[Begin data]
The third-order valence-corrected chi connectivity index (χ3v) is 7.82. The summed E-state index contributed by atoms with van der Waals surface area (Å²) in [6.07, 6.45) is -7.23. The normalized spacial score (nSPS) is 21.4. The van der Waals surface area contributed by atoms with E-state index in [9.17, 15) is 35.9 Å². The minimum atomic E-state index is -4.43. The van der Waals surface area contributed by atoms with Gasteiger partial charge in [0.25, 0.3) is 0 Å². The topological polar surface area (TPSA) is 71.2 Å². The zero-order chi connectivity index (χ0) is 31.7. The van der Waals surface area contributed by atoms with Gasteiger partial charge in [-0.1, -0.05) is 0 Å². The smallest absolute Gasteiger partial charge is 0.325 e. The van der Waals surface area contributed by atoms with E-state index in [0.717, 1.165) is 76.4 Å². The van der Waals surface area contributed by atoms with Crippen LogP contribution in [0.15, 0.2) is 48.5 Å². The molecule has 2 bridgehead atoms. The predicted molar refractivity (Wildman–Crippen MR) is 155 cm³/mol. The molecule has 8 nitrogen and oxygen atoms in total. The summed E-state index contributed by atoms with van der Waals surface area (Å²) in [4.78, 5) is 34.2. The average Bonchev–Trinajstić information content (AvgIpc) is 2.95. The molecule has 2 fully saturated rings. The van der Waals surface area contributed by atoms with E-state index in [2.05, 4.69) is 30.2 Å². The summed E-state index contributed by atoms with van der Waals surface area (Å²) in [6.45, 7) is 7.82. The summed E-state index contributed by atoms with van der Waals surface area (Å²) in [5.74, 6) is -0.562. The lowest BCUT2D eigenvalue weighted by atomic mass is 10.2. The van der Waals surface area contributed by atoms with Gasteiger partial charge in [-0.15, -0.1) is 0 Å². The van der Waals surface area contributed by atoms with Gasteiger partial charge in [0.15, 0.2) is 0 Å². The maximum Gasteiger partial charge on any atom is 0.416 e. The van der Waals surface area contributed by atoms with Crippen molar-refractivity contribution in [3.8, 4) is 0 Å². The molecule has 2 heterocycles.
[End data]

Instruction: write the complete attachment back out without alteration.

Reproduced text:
The third-order valence-corrected chi connectivity index (χ3v) is 7.82. The summed E-state index contributed by atoms with van der Waals surface area (Å²) in [6.07, 6.45) is -7.23. The normalized spacial score (nSPS) is 21.4. The van der Waals surface area contributed by atoms with E-state index in [9.17, 15) is 35.9 Å². The minimum atomic E-state index is -4.43. The van der Waals surface area contributed by atoms with Gasteiger partial charge in [0.25, 0.3) is 0 Å². The topological polar surface area (TPSA) is 71.2 Å². The zero-order chi connectivity index (χ0) is 31.7. The van der Waals surface area contributed by atoms with Gasteiger partial charge in [-0.1, -0.05) is 0 Å². The smallest absolute Gasteiger partial charge is 0.325 e. The van der Waals surface area contributed by atoms with E-state index in [0.717, 1.165) is 76.4 Å². The van der Waals surface area contributed by atoms with Crippen LogP contribution in [0.15, 0.2) is 48.5 Å². The molecule has 2 bridgehead atoms. The predicted molar refractivity (Wildman–Crippen MR) is 155 cm³/mol. The molecule has 8 nitrogen and oxygen atoms in total. The summed E-state index contributed by atoms with van der Waals surface area (Å²) in [4.78, 5) is 34.2. The average Bonchev–Trinajstić information content (AvgIpc) is 2.95. The molecule has 2 fully saturated rings. The van der Waals surface area contributed by atoms with E-state index in [2.05, 4.69) is 30.2 Å². The summed E-state index contributed by atoms with van der Waals surface area (Å²) in [6.45, 7) is 7.82. The summed E-state index contributed by atoms with van der Waals surface area (Å²) in [5.74, 6) is -0.562. The lowest BCUT2D eigenvalue weighted by atomic mass is 10.2. The van der Waals surface area contributed by atoms with Gasteiger partial charge in [-0.15, -0.1) is 0 Å². The van der Waals surface area contributed by atoms with Gasteiger partial charge in [0.15, 0.2) is 0 Å². The maximum Gasteiger partial charge on any atom is 0.416 e. The van der Waals surface area contributed by atoms with Crippen molar-refractivity contribution in [3.8, 4) is 0 Å². The molecule has 2 heterocycles.